Representation of a “Special Party”: Issues Arising from Mental Incapacity in Family Law Cases

By Dickson Appell
Representation of a “Special Party”: Issues Arising from Mental Incapacity in Family Law Cases

When a party in a family law proceeding becomes mentally incapable in respect of an issue in the case (or in respect of the case as a whole), a person may bring an application for authorization to represent the party. Under the Family Law Rules, a party who is found to be mentally incapable for purposes of the Substitute Decisions Act is a “special party”. In civil litigation, a mentally incapable party is referred to as a “party under disability”.

The recent case of Smith v. Smith, 2022 ONSC 6457, reiterates the principles to be considered when determining whether a party is a “special party”, and whether a person should be appointed as the party’s representative.

Foremost, there is a presumption of capacity under the Substitute Decisions Act. Accordingly, the court must carefully consider whether there is sufficient evidence to rebut that presumption before making a finding of incapacity. The moving party bears the burden of proof and must provide evidence of both the nature and extent of the incapacity.

The test for incapacity is itself objective, and a determination of incapacity must be made based on evidence, rather than a person’s subjective assessment. The court in Smith, supra, goes on to assess the relevant factors in making such an objective determination with respect to incapacity, as previously set out in the seminal case of Costantino v. Costantino, 2016 ONSC 7279. Issues of mental capacity are typically determined based on medical or psychological evidence that the party is either: (a) not able to understand information that is relevant to making a decision on an issue in the litigation; or (b) unable to appreciate the reasonably foreseeable consequences of a decision on the issue (or failure to make a decision). In some cases, the court may also consider other evidence, including:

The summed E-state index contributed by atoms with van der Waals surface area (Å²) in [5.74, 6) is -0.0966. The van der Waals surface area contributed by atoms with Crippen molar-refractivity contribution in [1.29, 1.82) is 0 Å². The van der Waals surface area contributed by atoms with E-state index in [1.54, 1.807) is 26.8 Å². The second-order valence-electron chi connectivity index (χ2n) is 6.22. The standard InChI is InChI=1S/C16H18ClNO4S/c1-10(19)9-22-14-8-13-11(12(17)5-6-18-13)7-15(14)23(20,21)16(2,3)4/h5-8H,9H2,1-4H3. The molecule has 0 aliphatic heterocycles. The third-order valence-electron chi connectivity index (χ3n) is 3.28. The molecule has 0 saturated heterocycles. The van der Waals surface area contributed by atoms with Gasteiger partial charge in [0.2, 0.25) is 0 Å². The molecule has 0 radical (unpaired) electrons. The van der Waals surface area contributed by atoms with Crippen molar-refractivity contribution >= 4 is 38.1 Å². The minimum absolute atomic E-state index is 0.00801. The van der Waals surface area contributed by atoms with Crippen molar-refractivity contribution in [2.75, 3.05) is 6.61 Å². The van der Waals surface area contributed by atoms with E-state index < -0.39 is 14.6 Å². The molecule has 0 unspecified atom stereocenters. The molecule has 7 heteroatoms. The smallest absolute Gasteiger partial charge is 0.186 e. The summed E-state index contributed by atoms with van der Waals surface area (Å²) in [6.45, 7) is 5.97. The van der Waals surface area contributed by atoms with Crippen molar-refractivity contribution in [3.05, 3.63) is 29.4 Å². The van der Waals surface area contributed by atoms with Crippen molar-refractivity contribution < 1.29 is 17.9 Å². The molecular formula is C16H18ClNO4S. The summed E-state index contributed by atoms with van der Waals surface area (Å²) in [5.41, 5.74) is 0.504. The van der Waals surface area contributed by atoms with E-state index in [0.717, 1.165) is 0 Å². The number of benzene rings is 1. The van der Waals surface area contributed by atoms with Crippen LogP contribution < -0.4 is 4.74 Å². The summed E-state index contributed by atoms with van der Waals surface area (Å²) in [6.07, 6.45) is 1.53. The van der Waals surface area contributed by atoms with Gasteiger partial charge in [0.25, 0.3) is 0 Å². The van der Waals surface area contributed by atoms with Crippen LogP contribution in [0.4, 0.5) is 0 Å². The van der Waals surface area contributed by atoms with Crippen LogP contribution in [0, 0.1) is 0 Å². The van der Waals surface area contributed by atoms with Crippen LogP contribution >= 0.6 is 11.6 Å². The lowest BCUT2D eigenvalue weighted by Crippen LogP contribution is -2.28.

• evidence from those who know the party well;
  • the appearance and demeanour of the party;
  • the party’s own evidence; and
  • the opinion of the party’s lawyer.

The basis for a finding of incapacity must be something more than a lack of education or sophistication: “The cause of incapacity must stem from a source […] such as mental illness, dementia, developmental delay, or physical injury”. The fact that a person does not understand the issues in a case, or appreciate the consequences of a decision, does not mean that the person is a “special party”. There must be evidence that the person is unable to understand and appreciate the issues and consequences. Even in circumstances where a medical diagnosis underpins an incapacity application, such diagnoses alone are sometimes insufficient evidence of incapacity. The courts have clarified that while capacity issues are generally decided on medical evidence, capacity remains a legal as opposed to a medical determination.

Finally, once the court has made a finding that a party is a “special party”, it must determine whether the person seeking to represent the party is both appropriate for the task and willing to act as the party’s representative. The Family Law Rules provide that if there is no appropriate person willing to act as representative, the court may authorize the Public Guardian and Trustee to represent the special party.